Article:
With the release of our MATs Moving Forward report in March 2021, we posed and reframed several debates that NGA believe need to happen visibly to move the MAT system forward. As we publish the findings of our annual governance survey 2021 today, how does this new insight progress some of those debates?
Debate one: too much power in the hands of too few people?
The role of trust members continues to exercise thought, I wrote in the MATs Moving Forward report. I said then that the role can be invisible to some and unwarranted by others – an idea we explored in more detail in the recent update to our guidance on ‘academy trusts: the role of members’.
Because of the considerable power members hold by agreeing the articles of association, setting out the rules for how the trust is governed, and appointing the majority of the trustees and, regardless of who appointed the trustees, dismissing them all, it is vital that this role is properly understood and managed.
Back in 2019, in our original state-of-the-nation report on MAT governance, NGA asked the Department for Education (DfE) to focus more on greater separation between members and trustees. NGA committed to continue to argue vigorously for complete separation of power between governance layers and roles.
Each layer should consist of a different set of people to provide effective decision-making. Good governance requires a separation of roles to ensure objectivity and a lack of conflicts and to prevent some individuals ending up with undue power and influence.
Since then the Education and Skills Funding Agency (ESFA), most recently in the Academies Trust Handbook, has strengthened the expectation on separation, requiring all trusts to have significant separation (the majority of members different from trustees).
The new survey findings show that the messages and expectations are really hitting home. MATs are relying less and less on overlapping layers of governance in which people serve on more than one layer. Just 12% of MAT trustee respondents were also members of their MAT – compared to 32% in 2020. For chairs, this figure reduced from 54% of respondents in 2020 to 26% in 2021.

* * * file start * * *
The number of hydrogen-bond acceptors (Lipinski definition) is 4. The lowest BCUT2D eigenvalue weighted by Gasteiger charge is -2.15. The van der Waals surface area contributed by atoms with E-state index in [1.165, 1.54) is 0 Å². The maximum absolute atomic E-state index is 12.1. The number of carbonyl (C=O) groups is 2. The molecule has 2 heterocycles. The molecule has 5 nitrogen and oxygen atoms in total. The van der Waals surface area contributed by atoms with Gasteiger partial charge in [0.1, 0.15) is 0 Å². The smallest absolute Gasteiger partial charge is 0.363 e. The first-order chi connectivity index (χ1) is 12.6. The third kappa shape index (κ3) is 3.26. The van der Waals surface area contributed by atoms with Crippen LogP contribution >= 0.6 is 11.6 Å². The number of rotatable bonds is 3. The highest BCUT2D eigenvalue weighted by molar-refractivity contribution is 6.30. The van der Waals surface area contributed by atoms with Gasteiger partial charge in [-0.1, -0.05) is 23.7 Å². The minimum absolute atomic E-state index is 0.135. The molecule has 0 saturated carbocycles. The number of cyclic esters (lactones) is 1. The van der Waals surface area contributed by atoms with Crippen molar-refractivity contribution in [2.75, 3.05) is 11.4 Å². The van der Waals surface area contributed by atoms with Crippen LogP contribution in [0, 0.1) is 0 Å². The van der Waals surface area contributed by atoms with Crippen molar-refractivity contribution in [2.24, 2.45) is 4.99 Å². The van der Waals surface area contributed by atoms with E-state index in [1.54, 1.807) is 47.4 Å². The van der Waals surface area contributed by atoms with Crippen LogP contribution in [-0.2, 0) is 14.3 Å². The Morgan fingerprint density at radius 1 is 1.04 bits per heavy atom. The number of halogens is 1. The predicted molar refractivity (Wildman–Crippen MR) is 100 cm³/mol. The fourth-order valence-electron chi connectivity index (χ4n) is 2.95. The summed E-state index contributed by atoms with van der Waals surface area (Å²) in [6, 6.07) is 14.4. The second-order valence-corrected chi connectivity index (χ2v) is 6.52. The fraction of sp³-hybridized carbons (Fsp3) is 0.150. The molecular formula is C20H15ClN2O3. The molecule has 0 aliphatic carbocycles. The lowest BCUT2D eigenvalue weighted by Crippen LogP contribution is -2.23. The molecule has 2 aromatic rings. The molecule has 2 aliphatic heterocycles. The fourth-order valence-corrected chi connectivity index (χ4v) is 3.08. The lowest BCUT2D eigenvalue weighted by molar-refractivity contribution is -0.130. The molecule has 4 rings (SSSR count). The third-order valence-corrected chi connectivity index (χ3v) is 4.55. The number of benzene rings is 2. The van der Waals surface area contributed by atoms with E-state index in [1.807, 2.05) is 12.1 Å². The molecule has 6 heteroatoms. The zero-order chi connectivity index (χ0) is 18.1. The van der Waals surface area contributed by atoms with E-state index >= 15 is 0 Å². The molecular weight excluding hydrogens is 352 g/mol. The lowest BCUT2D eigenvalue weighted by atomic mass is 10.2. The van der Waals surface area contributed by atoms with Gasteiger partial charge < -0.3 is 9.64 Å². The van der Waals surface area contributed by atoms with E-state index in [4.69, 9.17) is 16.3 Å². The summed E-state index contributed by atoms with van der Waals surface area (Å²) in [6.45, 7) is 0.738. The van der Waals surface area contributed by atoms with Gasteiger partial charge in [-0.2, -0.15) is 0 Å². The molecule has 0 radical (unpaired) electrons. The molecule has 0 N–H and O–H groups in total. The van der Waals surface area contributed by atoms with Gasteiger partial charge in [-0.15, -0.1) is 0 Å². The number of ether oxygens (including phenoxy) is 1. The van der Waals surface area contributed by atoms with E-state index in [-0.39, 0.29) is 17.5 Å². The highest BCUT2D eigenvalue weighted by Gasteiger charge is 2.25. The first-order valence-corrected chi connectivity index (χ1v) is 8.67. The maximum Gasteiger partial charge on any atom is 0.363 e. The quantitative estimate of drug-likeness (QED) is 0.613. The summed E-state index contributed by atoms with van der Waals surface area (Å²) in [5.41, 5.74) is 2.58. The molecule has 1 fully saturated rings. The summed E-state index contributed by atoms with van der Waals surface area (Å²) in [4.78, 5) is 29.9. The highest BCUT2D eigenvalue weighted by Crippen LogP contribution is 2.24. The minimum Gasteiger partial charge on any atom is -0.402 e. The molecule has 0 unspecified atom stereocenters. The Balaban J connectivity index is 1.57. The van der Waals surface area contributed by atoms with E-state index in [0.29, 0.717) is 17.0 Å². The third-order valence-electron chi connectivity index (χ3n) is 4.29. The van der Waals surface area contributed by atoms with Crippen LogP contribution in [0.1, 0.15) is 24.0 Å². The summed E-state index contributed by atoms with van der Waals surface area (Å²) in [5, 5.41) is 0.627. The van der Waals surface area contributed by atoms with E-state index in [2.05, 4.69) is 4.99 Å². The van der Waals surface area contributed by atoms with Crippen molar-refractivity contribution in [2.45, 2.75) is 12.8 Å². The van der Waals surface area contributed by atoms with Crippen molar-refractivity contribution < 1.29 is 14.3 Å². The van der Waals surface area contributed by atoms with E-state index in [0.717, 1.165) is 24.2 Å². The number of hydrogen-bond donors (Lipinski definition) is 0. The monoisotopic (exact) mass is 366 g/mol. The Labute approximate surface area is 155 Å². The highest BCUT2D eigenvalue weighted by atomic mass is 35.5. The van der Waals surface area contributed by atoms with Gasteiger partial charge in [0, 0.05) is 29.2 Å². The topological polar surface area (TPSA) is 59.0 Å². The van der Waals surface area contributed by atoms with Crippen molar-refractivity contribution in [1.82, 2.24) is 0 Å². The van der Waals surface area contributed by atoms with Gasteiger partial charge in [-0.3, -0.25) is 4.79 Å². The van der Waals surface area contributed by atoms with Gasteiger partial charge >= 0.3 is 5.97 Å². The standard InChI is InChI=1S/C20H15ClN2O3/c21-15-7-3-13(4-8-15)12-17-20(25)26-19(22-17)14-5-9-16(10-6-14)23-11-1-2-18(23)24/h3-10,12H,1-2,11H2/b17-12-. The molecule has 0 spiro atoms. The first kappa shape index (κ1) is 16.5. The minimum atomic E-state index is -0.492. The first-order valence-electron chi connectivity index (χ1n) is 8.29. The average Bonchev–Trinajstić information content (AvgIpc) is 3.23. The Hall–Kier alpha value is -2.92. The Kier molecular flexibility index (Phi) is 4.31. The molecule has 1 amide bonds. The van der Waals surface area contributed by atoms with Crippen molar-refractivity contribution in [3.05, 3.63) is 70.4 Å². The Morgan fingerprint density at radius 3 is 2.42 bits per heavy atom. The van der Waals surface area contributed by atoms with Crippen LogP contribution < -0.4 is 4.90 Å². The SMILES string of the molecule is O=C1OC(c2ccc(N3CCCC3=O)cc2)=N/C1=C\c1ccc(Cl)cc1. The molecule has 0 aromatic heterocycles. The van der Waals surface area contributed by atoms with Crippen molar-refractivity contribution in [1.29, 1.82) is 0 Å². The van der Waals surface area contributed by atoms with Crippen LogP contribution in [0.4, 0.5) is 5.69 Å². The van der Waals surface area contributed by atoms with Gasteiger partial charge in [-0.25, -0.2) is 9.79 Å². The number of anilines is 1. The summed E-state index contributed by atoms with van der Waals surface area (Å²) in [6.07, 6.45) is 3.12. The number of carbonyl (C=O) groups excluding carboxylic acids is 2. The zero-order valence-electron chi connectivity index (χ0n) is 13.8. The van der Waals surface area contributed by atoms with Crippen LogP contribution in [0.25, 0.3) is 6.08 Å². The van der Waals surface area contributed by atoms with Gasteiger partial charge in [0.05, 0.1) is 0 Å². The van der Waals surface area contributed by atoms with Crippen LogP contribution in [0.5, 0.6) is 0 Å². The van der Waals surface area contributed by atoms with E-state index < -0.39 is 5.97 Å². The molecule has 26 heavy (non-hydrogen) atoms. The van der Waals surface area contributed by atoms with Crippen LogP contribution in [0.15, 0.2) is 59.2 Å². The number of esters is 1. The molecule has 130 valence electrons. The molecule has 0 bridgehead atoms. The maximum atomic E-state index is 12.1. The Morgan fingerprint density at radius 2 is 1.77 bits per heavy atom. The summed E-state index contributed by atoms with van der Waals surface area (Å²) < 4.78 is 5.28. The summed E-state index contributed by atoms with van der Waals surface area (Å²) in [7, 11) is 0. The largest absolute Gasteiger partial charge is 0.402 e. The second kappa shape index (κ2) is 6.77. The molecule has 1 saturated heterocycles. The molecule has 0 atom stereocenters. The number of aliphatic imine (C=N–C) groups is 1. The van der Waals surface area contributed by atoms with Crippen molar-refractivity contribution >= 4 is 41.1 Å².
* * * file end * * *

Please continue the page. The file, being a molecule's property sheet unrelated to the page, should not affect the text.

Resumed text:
One reason MATs sometimes duplicate the same people across multiple layers is to aide communication. It is positive to see that trusts are lowering their reliance on this – 19% of MAT trustee respondents in 2021 said that their board uses having ‘trustees who are also members of the trust’ to communicate between layers of governance, down from 32% in 2020, while those using ‘trustees sitting/governing/observing at a local level’ for communication fell to 41%, down from 50% in 2020.
Debate two: is the local tier being used effectively and meaningfully?
In MATs Moving Forward, I wrote that far more attention needed to be given to the role of the local tier of MAT governance, and how those volunteering locally can be used to best effect to influence trust decisions and make a difference to the pupils in the school they govern.
While there is no legal requirement on MATs to have a local tier, NGA recognised from conversations we had with MATs that there was a strong commitment to local governance with many trustees telling us that during the pandemic they could not have managed their responsibilities with risk assessments without the contribution of academy committees who knew the staffing structures, the premises and the community.
We said earlier this year that the local tier is alive and well, with MATs’ approach to the local tier moving in the right direction – and we are delighted that the survey findings confirm this. Just 3% of MAT trustee respondents said their trust has no local tier. Three-quarters (76%) of trustee respondents said that every school in the trust has a local academy committee while 12% have either a cluster/hub model or a local tier that covers more than one school.
There’s a growing understanding of the importance of commissioning the local tier of governance to obtain and share local views and the board of trustees affording influence to the feedback received. The local tier is almost always better placed in a MAT to develop the listening to stakeholders aspect of governance.